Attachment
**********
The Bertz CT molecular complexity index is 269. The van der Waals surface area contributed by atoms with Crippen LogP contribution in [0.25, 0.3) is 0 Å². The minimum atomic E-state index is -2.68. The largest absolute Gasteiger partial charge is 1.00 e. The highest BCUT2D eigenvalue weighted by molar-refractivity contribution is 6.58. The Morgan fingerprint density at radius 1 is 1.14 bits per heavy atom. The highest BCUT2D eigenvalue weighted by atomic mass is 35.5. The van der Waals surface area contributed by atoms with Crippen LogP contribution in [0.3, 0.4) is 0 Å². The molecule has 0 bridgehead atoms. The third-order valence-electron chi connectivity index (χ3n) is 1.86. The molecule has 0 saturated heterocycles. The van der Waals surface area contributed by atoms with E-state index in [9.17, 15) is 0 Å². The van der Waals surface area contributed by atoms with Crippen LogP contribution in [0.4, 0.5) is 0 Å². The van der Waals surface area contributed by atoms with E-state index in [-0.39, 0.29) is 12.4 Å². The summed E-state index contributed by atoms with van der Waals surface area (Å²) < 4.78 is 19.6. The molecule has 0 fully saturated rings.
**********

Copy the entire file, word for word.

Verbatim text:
The Bertz CT molecular complexity index is 269. The van der Waals surface area contributed by atoms with Crippen LogP contribution in [0.25, 0.3) is 0 Å². The minimum atomic E-state index is -2.68. The largest absolute Gasteiger partial charge is 1.00 e. The highest BCUT2D eigenvalue weighted by molar-refractivity contribution is 6.58. The Morgan fingerprint density at radius 1 is 1.14 bits per heavy atom. The highest BCUT2D eigenvalue weighted by atomic mass is 35.5. The van der Waals surface area contributed by atoms with Crippen LogP contribution in [0.3, 0.4) is 0 Å². The molecule has 0 bridgehead atoms. The third-order valence-electron chi connectivity index (χ3n) is 1.86. The molecule has 0 saturated heterocycles. The van der Waals surface area contributed by atoms with E-state index in [9.17, 15) is 0 Å². The van der Waals surface area contributed by atoms with Crippen LogP contribution in [0.4, 0.5) is 0 Å². The van der Waals surface area contributed by atoms with E-state index in [-0.39, 0.29) is 12.4 Å². The summed E-state index contributed by atoms with van der Waals surface area (Å²) < 4.78 is 19.6. The molecule has 0 fully saturated rings.